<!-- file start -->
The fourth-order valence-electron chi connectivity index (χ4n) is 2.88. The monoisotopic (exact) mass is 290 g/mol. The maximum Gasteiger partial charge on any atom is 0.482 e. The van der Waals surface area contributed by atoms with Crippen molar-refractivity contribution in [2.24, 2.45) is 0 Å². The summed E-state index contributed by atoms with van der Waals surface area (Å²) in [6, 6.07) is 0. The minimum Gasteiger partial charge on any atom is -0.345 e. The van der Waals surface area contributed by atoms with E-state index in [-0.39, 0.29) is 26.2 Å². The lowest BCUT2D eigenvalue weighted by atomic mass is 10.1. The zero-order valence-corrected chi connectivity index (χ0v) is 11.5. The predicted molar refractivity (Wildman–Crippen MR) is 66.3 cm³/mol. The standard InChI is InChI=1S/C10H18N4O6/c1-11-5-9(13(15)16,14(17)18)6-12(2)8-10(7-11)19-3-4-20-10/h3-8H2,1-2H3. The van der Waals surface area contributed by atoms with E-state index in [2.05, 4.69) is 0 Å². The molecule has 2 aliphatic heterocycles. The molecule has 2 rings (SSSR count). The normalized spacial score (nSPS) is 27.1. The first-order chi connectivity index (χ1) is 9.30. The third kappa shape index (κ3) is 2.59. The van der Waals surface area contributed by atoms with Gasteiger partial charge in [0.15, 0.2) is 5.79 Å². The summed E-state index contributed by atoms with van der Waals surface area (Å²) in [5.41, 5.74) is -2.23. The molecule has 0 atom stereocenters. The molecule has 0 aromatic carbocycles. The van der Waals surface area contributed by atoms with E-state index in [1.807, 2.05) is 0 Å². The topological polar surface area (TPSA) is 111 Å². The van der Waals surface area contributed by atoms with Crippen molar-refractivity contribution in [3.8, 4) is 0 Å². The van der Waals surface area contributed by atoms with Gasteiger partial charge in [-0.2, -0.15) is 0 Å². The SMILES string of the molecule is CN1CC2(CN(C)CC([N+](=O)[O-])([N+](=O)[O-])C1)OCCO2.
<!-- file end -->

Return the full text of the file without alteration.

The fourth-order valence-electron chi connectivity index (χ4n) is 2.88. The monoisotopic (exact) mass is 290 g/mol. The maximum Gasteiger partial charge on any atom is 0.482 e. The van der Waals surface area contributed by atoms with Crippen molar-refractivity contribution in [2.24, 2.45) is 0 Å². The summed E-state index contributed by atoms with van der Waals surface area (Å²) in [6, 6.07) is 0. The minimum Gasteiger partial charge on any atom is -0.345 e. The van der Waals surface area contributed by atoms with E-state index in [-0.39, 0.29) is 26.2 Å². The lowest BCUT2D eigenvalue weighted by atomic mass is 10.1. The zero-order valence-corrected chi connectivity index (χ0v) is 11.5. The predicted molar refractivity (Wildman–Crippen MR) is 66.3 cm³/mol. The standard InChI is InChI=1S/C10H18N4O6/c1-11-5-9(13(15)16,14(17)18)6-12(2)8-10(7-11)19-3-4-20-10/h3-8H2,1-2H3. The van der Waals surface area contributed by atoms with E-state index in [2.05, 4.69) is 0 Å². The molecule has 2 aliphatic heterocycles. The molecule has 2 rings (SSSR count). The normalized spacial score (nSPS) is 27.1. The first-order chi connectivity index (χ1) is 9.30. The third kappa shape index (κ3) is 2.59. The van der Waals surface area contributed by atoms with Gasteiger partial charge in [0.15, 0.2) is 5.79 Å². The summed E-state index contributed by atoms with van der Waals surface area (Å²) in [5.41, 5.74) is -2.23. The molecule has 0 atom stereocenters. The molecule has 0 aromatic carbocycles. The van der Waals surface area contributed by atoms with E-state index in [1.807, 2.05) is 0 Å². The topological polar surface area (TPSA) is 111 Å². The van der Waals surface area contributed by atoms with Crippen molar-refractivity contribution in [3.8, 4) is 0 Å². The van der Waals surface area contributed by atoms with Gasteiger partial charge in [-0.2, -0.15) is 0 Å². The SMILES string of the molecule is CN1CC2(CN(C)CC([N+](=O)[O-])([N+](=O)[O-])C1)OCCO2.